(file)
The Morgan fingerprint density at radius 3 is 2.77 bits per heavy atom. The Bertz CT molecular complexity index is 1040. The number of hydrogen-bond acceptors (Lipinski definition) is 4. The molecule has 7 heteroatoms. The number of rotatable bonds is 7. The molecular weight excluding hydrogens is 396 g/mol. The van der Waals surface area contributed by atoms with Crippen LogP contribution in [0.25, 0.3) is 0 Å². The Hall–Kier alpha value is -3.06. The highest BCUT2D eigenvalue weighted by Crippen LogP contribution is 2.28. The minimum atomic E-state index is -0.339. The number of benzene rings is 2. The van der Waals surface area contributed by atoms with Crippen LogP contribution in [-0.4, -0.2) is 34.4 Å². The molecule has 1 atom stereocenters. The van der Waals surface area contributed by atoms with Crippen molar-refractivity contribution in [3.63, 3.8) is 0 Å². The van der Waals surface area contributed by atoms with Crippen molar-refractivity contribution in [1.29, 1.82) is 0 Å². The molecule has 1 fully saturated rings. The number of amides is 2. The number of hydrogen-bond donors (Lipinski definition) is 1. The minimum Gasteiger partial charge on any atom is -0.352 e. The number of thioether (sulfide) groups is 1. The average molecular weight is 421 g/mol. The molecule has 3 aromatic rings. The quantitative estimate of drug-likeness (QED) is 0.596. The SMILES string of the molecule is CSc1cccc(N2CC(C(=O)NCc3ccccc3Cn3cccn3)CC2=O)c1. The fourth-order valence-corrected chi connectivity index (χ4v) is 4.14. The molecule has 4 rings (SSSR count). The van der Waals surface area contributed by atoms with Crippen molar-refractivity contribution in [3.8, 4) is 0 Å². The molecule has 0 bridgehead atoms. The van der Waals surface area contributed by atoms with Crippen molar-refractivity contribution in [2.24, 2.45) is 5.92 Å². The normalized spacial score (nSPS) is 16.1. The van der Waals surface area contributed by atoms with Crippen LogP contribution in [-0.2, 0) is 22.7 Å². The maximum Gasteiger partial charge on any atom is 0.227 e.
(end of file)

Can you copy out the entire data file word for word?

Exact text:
The Morgan fingerprint density at radius 3 is 2.77 bits per heavy atom. The Bertz CT molecular complexity index is 1040. The number of hydrogen-bond acceptors (Lipinski definition) is 4. The molecule has 7 heteroatoms. The number of rotatable bonds is 7. The molecular weight excluding hydrogens is 396 g/mol. The van der Waals surface area contributed by atoms with Crippen LogP contribution in [0.25, 0.3) is 0 Å². The Hall–Kier alpha value is -3.06. The highest BCUT2D eigenvalue weighted by Crippen LogP contribution is 2.28. The minimum atomic E-state index is -0.339. The number of benzene rings is 2. The van der Waals surface area contributed by atoms with Crippen LogP contribution in [-0.4, -0.2) is 34.4 Å². The molecule has 1 atom stereocenters. The van der Waals surface area contributed by atoms with Crippen molar-refractivity contribution in [3.63, 3.8) is 0 Å². The van der Waals surface area contributed by atoms with Crippen molar-refractivity contribution in [1.29, 1.82) is 0 Å². The molecule has 1 fully saturated rings. The number of amides is 2. The number of hydrogen-bond donors (Lipinski definition) is 1. The minimum Gasteiger partial charge on any atom is -0.352 e. The number of thioether (sulfide) groups is 1. The average molecular weight is 421 g/mol. The molecule has 3 aromatic rings. The quantitative estimate of drug-likeness (QED) is 0.596. The SMILES string of the molecule is CSc1cccc(N2CC(C(=O)NCc3ccccc3Cn3cccn3)CC2=O)c1. The fourth-order valence-corrected chi connectivity index (χ4v) is 4.14. The molecule has 4 rings (SSSR count). The van der Waals surface area contributed by atoms with Crippen molar-refractivity contribution in [3.8, 4) is 0 Å². The molecule has 0 bridgehead atoms. The van der Waals surface area contributed by atoms with Crippen molar-refractivity contribution in [2.24, 2.45) is 5.92 Å². The normalized spacial score (nSPS) is 16.1. The van der Waals surface area contributed by atoms with Crippen LogP contribution in [-0.2, 0) is 22.7 Å². The maximum Gasteiger partial charge on any atom is 0.227 e.